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Positivist Theory of Crime, Lombroso
Criminal Behavior Treatment Program and Positivist Theory
The objective of this study is to examine the positivist theory of crime posited by Lombroso and to develop a crime prevention or treatment program.
Cesare Lombroso is held to be the founder of modern criminology and to have introduced the positivist movement in the latter part of the nineteenth century, which has made a more scientific approach to criminology available. Empirical scientific research in understanding criminality was first introduced by the positivist approach. According to Farr (nd) positivism is based in logic and is "the philosophy that combined epistemological phenomenalism with 'scientism' that is, with the belief in the desirability of scientific and technological progress." (Farr, nd, p.2)
Three Types of Positivism
Positivism as it relates to criminology can be divided into three types including: (1) biological; (2) psychological; and (3) Social. (Farr, nd, p.2) Positivist methods of social research utilize empirical scientific methods and "are grounded in the rational proof-disproof of scientific assertions and assume a knowable objective reality." (Farr, nd) The objective of positivism is to obtain objective facts, unlike interpretivism, which is subjective and is more concerned with uncovering the meaning behind actions; and has three premises: measurement (quantification); objectivity (neutrality); and causality (determinism)." (Farr, nd, p.3)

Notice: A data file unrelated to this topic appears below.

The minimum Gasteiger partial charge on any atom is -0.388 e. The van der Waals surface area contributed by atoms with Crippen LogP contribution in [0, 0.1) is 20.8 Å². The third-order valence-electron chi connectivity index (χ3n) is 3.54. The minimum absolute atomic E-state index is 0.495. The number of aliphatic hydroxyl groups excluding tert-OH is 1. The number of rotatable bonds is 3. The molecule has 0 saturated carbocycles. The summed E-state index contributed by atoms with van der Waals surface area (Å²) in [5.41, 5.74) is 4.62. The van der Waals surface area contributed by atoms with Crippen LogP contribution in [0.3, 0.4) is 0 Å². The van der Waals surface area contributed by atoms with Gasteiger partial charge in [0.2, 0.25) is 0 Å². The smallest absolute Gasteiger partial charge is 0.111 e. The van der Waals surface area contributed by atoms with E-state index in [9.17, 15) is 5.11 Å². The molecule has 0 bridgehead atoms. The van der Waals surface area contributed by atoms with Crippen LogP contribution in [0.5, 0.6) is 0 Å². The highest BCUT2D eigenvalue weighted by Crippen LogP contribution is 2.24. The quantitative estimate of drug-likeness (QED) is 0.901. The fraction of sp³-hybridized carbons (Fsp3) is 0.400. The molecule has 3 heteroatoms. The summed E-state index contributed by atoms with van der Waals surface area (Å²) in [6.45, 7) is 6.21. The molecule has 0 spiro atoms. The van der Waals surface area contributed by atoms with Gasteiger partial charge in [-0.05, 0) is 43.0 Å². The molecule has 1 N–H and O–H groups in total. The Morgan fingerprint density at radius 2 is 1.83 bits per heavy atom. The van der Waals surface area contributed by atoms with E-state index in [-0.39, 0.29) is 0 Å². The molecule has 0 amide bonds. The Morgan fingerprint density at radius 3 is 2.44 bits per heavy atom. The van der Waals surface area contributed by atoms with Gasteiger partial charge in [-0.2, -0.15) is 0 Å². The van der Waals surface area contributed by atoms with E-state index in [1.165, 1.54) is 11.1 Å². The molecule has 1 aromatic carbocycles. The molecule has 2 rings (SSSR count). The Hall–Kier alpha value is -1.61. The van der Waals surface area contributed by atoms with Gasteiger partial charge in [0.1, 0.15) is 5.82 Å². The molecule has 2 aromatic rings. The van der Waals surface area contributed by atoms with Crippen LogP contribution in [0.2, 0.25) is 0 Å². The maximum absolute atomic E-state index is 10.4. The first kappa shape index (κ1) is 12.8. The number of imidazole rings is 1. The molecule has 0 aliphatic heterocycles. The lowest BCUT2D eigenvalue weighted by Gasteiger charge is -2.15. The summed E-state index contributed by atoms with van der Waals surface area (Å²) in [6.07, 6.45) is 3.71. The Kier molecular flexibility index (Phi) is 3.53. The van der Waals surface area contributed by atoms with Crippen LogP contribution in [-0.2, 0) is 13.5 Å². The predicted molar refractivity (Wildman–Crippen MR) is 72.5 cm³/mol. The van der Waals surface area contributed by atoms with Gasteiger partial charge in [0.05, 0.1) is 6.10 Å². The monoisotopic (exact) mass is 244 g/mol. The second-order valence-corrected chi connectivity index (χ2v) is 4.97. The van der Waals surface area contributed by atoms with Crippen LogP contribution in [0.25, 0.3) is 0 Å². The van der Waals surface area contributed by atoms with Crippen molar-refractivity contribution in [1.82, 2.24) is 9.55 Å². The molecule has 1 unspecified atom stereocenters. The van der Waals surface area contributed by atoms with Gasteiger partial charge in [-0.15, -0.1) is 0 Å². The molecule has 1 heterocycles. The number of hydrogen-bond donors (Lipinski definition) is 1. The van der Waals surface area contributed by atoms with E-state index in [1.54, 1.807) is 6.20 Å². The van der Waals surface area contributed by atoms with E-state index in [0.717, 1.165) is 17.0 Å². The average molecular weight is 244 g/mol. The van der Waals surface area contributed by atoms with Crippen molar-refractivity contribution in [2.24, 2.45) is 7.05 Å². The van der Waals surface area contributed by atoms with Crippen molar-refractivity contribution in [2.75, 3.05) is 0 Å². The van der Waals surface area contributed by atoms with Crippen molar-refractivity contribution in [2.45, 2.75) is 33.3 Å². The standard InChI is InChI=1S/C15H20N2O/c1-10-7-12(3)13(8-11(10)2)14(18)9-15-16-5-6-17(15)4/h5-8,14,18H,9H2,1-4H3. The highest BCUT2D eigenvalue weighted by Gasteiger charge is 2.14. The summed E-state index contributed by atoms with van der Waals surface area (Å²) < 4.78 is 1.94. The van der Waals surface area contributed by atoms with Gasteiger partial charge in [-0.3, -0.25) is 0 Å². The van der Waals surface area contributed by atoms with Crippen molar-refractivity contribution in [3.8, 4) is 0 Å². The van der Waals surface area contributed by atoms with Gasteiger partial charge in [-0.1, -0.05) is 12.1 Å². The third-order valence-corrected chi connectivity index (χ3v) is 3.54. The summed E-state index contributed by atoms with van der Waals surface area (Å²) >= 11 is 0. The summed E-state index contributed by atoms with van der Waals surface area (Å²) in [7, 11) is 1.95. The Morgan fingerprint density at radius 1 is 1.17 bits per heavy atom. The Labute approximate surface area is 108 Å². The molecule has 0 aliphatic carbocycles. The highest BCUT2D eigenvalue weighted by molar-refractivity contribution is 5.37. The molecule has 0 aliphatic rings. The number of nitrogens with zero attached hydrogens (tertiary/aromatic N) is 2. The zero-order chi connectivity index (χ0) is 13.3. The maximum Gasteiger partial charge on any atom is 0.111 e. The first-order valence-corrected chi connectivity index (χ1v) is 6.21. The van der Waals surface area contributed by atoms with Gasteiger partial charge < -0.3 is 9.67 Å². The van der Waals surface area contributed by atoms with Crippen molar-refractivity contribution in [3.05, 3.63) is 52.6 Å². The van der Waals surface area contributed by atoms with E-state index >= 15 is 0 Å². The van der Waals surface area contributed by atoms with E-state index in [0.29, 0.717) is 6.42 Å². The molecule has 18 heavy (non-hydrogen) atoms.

Farr reports that positivism is such that enables the acquisition of "objective scientific information… in order to develop workable theories, human behavior must be treated scientifically as a product of cause and effect, so viable inferences can be made. " (Farr, nd, p.3) Farr states that positivism was formulated "on the intention of obtaining facts about social life and human behavior. The primary work of Lombroso is one that contains sections on meteorological, geological, anthropological, demographic educational, economic, religious, genetic, and political causes of crime. Positivism seeking meaning in nature is reported to cluster "independent variables and thereby creates disciplines. The method of positivism automatically produce multiple-factor conclusions whatever the disciplinary orientation of the particular positivist using them.
Criminal Prevention and Treatment Program & Social Control Theory